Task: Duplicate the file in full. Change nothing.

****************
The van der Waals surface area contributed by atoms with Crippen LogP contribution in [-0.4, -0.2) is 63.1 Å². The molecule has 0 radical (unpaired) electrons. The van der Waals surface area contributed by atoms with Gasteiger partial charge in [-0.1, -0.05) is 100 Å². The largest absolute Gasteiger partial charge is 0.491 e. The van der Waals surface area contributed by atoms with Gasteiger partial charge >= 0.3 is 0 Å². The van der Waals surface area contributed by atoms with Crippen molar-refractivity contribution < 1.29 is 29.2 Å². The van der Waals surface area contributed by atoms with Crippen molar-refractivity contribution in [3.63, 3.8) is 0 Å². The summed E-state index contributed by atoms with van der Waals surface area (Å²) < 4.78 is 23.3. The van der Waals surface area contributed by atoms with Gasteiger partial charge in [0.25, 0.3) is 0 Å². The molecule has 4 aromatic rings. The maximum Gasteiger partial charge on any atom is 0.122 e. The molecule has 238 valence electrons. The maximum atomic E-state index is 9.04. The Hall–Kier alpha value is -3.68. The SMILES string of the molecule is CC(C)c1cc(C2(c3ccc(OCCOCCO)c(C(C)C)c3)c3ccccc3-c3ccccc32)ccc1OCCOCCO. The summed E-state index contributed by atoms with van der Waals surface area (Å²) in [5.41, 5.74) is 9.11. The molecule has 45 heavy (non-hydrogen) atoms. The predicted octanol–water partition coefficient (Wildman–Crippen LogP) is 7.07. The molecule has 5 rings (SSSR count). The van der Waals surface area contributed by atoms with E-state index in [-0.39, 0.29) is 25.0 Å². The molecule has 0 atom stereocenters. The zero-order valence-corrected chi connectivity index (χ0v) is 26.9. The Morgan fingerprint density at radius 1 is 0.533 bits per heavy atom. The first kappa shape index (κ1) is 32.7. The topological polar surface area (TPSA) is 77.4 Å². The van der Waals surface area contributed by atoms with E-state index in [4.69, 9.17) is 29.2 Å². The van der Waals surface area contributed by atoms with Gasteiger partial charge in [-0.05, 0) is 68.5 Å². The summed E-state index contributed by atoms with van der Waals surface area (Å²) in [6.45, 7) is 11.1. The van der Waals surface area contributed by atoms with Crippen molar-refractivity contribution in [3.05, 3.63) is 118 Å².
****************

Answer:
The van der Waals surface area contributed by atoms with Crippen LogP contribution in [-0.4, -0.2) is 63.1 Å². The molecule has 0 radical (unpaired) electrons. The van der Waals surface area contributed by atoms with Gasteiger partial charge in [-0.1, -0.05) is 100 Å². The largest absolute Gasteiger partial charge is 0.491 e. The van der Waals surface area contributed by atoms with Gasteiger partial charge >= 0.3 is 0 Å². The van der Waals surface area contributed by atoms with Crippen molar-refractivity contribution < 1.29 is 29.2 Å². The van der Waals surface area contributed by atoms with Crippen molar-refractivity contribution in [3.63, 3.8) is 0 Å². The summed E-state index contributed by atoms with van der Waals surface area (Å²) < 4.78 is 23.3. The van der Waals surface area contributed by atoms with Gasteiger partial charge in [0.25, 0.3) is 0 Å². The molecule has 4 aromatic rings. The maximum Gasteiger partial charge on any atom is 0.122 e. The molecule has 238 valence electrons. The maximum atomic E-state index is 9.04. The Hall–Kier alpha value is -3.68. The SMILES string of the molecule is CC(C)c1cc(C2(c3ccc(OCCOCCO)c(C(C)C)c3)c3ccccc3-c3ccccc32)ccc1OCCOCCO. The summed E-state index contributed by atoms with van der Waals surface area (Å²) in [5.41, 5.74) is 9.11. The molecule has 45 heavy (non-hydrogen) atoms. The predicted octanol–water partition coefficient (Wildman–Crippen LogP) is 7.07. The molecule has 5 rings (SSSR count). The van der Waals surface area contributed by atoms with E-state index in [-0.39, 0.29) is 25.0 Å². The molecule has 0 atom stereocenters. The zero-order valence-corrected chi connectivity index (χ0v) is 26.9. The Morgan fingerprint density at radius 1 is 0.533 bits per heavy atom. The first kappa shape index (κ1) is 32.7. The topological polar surface area (TPSA) is 77.4 Å². The van der Waals surface area contributed by atoms with E-state index in [4.69, 9.17) is 29.2 Å². The van der Waals surface area contributed by atoms with Gasteiger partial charge in [-0.05, 0) is 68.5 Å². The summed E-state index contributed by atoms with van der Waals surface area (Å²) in [6.45, 7) is 11.1. The van der Waals surface area contributed by atoms with Crippen molar-refractivity contribution in [3.05, 3.63) is 118 Å².